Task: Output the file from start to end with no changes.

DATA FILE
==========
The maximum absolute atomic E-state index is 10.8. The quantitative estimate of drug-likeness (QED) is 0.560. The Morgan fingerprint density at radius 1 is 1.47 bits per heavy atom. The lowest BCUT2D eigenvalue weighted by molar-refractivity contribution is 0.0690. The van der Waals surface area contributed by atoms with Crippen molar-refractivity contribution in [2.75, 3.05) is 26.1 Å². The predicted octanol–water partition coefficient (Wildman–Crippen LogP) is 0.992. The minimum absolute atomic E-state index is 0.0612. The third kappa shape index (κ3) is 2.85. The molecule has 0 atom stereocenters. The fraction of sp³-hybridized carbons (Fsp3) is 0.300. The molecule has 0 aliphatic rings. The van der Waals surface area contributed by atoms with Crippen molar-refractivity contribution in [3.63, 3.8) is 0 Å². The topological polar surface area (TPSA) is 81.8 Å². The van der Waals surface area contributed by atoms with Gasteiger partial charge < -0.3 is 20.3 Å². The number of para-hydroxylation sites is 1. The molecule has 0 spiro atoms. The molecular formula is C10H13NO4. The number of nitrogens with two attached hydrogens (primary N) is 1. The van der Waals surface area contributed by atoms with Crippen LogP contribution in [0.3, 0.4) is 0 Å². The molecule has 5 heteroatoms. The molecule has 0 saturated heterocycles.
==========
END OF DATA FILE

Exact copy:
The maximum absolute atomic E-state index is 10.8. The quantitative estimate of drug-likeness (QED) is 0.560. The Morgan fingerprint density at radius 1 is 1.47 bits per heavy atom. The lowest BCUT2D eigenvalue weighted by molar-refractivity contribution is 0.0690. The van der Waals surface area contributed by atoms with Crippen molar-refractivity contribution in [2.75, 3.05) is 26.1 Å². The predicted octanol–water partition coefficient (Wildman–Crippen LogP) is 0.992. The minimum absolute atomic E-state index is 0.0612. The third kappa shape index (κ3) is 2.85. The molecule has 0 atom stereocenters. The fraction of sp³-hybridized carbons (Fsp3) is 0.300. The molecule has 0 aliphatic rings. The van der Waals surface area contributed by atoms with Crippen molar-refractivity contribution in [3.63, 3.8) is 0 Å². The topological polar surface area (TPSA) is 81.8 Å². The van der Waals surface area contributed by atoms with Gasteiger partial charge < -0.3 is 20.3 Å². The number of para-hydroxylation sites is 1. The molecule has 0 spiro atoms. The molecular formula is C10H13NO4. The number of nitrogens with two attached hydrogens (primary N) is 1. The van der Waals surface area contributed by atoms with Crippen LogP contribution in [0.3, 0.4) is 0 Å². The molecule has 5 heteroatoms. The molecule has 0 saturated heterocycles.